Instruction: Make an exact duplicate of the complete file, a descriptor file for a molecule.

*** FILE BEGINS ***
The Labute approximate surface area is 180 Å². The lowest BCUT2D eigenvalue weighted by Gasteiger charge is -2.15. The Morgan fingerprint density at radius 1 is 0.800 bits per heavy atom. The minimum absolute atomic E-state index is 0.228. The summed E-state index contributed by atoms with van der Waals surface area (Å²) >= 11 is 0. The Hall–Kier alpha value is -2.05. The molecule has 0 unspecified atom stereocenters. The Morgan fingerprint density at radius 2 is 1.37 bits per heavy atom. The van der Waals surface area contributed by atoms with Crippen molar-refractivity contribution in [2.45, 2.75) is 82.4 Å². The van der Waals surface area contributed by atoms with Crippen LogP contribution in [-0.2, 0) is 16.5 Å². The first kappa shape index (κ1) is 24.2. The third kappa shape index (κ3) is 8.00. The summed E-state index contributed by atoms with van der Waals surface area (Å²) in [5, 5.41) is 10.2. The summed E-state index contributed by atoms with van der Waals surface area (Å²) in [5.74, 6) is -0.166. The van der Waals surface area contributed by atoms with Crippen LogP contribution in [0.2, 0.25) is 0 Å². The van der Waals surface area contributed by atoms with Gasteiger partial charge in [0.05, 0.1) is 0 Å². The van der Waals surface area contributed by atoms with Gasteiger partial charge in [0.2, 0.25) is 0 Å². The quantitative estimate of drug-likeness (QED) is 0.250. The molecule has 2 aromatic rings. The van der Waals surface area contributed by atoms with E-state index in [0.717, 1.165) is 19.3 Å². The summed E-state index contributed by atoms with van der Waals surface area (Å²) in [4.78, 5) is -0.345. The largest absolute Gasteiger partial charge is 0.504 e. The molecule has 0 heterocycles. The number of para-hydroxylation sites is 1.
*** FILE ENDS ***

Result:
The Labute approximate surface area is 180 Å². The lowest BCUT2D eigenvalue weighted by Gasteiger charge is -2.15. The Morgan fingerprint density at radius 1 is 0.800 bits per heavy atom. The minimum absolute atomic E-state index is 0.228. The summed E-state index contributed by atoms with van der Waals surface area (Å²) >= 11 is 0. The Hall–Kier alpha value is -2.05. The molecule has 0 unspecified atom stereocenters. The Morgan fingerprint density at radius 2 is 1.37 bits per heavy atom. The van der Waals surface area contributed by atoms with Crippen molar-refractivity contribution in [2.45, 2.75) is 82.4 Å². The van der Waals surface area contributed by atoms with Crippen LogP contribution in [-0.2, 0) is 16.5 Å². The first kappa shape index (κ1) is 24.2. The third kappa shape index (κ3) is 8.00. The summed E-state index contributed by atoms with van der Waals surface area (Å²) in [5, 5.41) is 10.2. The summed E-state index contributed by atoms with van der Waals surface area (Å²) in [5.74, 6) is -0.166. The van der Waals surface area contributed by atoms with Crippen LogP contribution in [0.2, 0.25) is 0 Å². The van der Waals surface area contributed by atoms with Gasteiger partial charge in [0.05, 0.1) is 0 Å². The van der Waals surface area contributed by atoms with Gasteiger partial charge in [0.2, 0.25) is 0 Å². The quantitative estimate of drug-likeness (QED) is 0.250. The molecule has 2 aromatic rings. The van der Waals surface area contributed by atoms with E-state index in [0.717, 1.165) is 19.3 Å². The summed E-state index contributed by atoms with van der Waals surface area (Å²) in [4.78, 5) is -0.345. The largest absolute Gasteiger partial charge is 0.504 e. The molecule has 0 heterocycles. The number of para-hydroxylation sites is 1.